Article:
Backyard Geology

Helping to lead the semesterly Intro Geology field trip this weekend.  The trip is a short, one day trip to the Akron Gorge Metropolitan Park  (I’ve written a prior post related to the park).  Here, the students will be exposed to geology in their own backyard – many for the first time.  The Gorge Metro Park is a great locale for outcrops of the disconformity between the Pennsylvanian (~300 mya) Sharon Sandstone and the underlying Mississippian (~320 mya) Shale.  An estimated 24 million years of the geologic record is missing along this contact.

Students learn about the Sharon Sandstone during their Intro Geology field trip.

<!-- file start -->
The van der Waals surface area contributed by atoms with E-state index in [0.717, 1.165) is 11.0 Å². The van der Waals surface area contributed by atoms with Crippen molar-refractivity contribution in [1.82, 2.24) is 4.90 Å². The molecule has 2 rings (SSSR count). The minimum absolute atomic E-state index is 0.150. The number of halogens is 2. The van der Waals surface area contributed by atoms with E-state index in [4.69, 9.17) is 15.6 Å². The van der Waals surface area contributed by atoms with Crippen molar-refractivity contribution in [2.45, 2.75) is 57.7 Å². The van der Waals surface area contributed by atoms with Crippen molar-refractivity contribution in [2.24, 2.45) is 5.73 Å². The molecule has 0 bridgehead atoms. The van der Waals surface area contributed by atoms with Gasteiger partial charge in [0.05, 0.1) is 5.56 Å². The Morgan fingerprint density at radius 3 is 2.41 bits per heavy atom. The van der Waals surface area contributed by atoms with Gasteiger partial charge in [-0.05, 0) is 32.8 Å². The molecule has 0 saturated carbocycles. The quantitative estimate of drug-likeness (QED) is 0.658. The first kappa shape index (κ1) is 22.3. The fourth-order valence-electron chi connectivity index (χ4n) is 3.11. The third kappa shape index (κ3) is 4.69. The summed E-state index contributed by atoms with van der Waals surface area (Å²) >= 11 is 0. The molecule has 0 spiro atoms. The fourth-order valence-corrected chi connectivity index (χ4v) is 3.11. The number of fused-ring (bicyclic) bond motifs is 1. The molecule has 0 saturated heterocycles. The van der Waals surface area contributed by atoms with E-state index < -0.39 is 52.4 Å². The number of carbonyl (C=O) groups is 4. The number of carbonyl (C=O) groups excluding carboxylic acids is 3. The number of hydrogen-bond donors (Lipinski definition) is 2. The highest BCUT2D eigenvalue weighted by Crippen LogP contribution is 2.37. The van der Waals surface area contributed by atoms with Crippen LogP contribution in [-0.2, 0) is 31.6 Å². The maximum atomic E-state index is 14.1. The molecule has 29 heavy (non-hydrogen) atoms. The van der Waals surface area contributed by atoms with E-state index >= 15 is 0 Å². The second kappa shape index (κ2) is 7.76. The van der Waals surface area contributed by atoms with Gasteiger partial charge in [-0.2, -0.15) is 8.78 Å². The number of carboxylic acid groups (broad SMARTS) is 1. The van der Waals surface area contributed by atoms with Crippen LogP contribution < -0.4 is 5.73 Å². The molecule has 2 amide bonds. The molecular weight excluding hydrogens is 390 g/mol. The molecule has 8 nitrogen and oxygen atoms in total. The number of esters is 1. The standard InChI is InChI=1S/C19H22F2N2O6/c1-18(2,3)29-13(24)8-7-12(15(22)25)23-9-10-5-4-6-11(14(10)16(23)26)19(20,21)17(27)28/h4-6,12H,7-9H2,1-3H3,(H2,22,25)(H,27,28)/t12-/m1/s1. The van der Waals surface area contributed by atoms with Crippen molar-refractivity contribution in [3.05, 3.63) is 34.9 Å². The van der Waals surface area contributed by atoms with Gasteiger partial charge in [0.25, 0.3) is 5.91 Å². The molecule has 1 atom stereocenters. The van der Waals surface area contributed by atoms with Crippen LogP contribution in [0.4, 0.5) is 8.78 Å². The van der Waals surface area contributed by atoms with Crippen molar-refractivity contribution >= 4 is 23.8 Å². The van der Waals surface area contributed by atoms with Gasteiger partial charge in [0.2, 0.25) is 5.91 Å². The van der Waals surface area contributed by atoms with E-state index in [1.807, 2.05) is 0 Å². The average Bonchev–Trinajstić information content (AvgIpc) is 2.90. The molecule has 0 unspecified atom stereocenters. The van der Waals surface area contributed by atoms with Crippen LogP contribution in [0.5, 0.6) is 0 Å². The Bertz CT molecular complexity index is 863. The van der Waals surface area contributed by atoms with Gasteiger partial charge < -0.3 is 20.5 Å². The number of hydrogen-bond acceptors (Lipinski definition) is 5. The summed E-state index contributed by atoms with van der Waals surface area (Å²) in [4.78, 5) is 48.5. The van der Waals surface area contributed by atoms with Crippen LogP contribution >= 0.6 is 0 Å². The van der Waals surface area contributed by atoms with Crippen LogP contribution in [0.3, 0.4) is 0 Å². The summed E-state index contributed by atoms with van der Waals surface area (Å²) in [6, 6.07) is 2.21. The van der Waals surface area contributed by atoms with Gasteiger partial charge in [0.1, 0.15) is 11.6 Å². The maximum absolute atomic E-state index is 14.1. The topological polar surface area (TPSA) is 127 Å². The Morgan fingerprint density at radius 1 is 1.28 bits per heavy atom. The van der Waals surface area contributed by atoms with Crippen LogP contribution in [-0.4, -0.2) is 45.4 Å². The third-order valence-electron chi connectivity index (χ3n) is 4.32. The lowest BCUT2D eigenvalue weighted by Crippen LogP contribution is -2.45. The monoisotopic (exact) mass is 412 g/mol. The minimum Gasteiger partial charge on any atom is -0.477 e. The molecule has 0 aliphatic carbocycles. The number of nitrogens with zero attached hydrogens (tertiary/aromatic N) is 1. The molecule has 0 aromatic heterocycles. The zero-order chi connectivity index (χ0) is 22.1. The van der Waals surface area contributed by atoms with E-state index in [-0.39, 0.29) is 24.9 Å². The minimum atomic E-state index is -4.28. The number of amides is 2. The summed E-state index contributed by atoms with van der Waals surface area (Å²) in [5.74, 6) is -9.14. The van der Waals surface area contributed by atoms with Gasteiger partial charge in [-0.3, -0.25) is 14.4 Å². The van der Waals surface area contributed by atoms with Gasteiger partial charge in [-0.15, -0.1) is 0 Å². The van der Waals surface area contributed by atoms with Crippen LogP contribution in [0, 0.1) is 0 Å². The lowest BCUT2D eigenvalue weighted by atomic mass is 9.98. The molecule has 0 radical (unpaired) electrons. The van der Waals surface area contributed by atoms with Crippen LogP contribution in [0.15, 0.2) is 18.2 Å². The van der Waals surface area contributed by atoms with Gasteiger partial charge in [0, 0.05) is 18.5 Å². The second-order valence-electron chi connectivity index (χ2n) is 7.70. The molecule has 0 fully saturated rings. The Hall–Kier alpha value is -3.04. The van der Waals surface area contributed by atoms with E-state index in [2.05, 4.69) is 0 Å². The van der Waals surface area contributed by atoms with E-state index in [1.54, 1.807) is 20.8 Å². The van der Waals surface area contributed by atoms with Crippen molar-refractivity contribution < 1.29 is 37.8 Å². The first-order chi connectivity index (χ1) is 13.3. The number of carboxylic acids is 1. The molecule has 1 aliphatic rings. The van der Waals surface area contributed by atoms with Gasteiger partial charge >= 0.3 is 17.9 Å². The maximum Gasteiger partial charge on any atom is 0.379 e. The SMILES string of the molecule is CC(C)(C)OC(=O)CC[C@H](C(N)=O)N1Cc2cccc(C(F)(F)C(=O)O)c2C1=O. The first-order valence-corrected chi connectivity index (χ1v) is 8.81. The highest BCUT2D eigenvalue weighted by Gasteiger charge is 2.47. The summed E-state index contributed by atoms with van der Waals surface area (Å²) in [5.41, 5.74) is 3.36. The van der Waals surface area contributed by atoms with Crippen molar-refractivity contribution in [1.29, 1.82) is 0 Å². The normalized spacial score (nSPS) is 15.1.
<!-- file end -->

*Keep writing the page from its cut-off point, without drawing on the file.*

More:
But the students aren’t here solely to see what is missing.  The park is full of geological lessons: sedimentary structures (cross bedding and weathering patterns), different depositional environments (braided streams and sea floors), slope stability (debris flows, rock falls, and creep), river evolution, ground water and contaminants (the Sharon is a major aquifer in NE Ohio), glacial geomorphology, and many more.

It’s always fun to lead these trips and see that look in the students’ faces when they finally get why geology is both fun and useful!


2 responses to “Backyard Geology

  1. I know this sounds dumb, but why are there millions of years of geologic record missing missing? & I totally agree geology is fun & useful, I just never realized how useful…

    • The “missing time” is simply due to the unconformity (erosional surface). The top of the shale was eroded away – or deposition did not occur or both – before the sediment making up the sandstone was deposited on top. The period of erosion/non-deposition works out to about 24 my.

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